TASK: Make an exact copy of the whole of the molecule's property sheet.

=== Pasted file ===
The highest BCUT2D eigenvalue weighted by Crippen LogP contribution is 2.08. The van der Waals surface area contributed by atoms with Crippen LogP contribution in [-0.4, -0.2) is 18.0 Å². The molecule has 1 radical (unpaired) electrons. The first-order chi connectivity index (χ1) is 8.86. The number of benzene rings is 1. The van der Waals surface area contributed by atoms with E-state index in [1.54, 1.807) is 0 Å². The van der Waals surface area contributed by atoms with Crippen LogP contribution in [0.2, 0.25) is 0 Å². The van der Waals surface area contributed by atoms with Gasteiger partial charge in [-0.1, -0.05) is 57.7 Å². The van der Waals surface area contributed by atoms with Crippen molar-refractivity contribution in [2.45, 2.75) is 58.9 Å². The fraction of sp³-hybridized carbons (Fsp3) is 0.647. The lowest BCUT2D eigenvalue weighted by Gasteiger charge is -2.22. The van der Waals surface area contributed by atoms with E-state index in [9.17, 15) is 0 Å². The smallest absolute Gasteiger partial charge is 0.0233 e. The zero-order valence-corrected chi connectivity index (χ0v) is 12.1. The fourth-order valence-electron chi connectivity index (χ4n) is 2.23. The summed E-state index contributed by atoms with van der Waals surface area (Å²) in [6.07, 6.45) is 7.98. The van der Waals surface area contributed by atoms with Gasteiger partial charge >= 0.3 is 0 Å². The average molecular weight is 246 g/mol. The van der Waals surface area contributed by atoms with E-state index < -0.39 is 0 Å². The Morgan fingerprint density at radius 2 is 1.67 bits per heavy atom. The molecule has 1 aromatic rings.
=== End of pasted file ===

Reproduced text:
The highest BCUT2D eigenvalue weighted by Crippen LogP contribution is 2.08. The van der Waals surface area contributed by atoms with Crippen LogP contribution in [-0.4, -0.2) is 18.0 Å². The molecule has 1 radical (unpaired) electrons. The first-order chi connectivity index (χ1) is 8.86. The number of benzene rings is 1. The van der Waals surface area contributed by atoms with E-state index in [1.54, 1.807) is 0 Å². The van der Waals surface area contributed by atoms with Crippen LogP contribution in [0.2, 0.25) is 0 Å². The van der Waals surface area contributed by atoms with Gasteiger partial charge in [-0.1, -0.05) is 57.7 Å². The van der Waals surface area contributed by atoms with Crippen molar-refractivity contribution in [2.45, 2.75) is 58.9 Å². The fraction of sp³-hybridized carbons (Fsp3) is 0.647. The lowest BCUT2D eigenvalue weighted by Gasteiger charge is -2.22. The van der Waals surface area contributed by atoms with E-state index in [9.17, 15) is 0 Å². The smallest absolute Gasteiger partial charge is 0.0233 e. The zero-order valence-corrected chi connectivity index (χ0v) is 12.1. The fourth-order valence-electron chi connectivity index (χ4n) is 2.23. The summed E-state index contributed by atoms with van der Waals surface area (Å²) in [6.07, 6.45) is 7.98. The van der Waals surface area contributed by atoms with Gasteiger partial charge >= 0.3 is 0 Å². The average molecular weight is 246 g/mol. The van der Waals surface area contributed by atoms with E-state index < -0.39 is 0 Å². The Morgan fingerprint density at radius 2 is 1.67 bits per heavy atom. The molecule has 1 aromatic rings.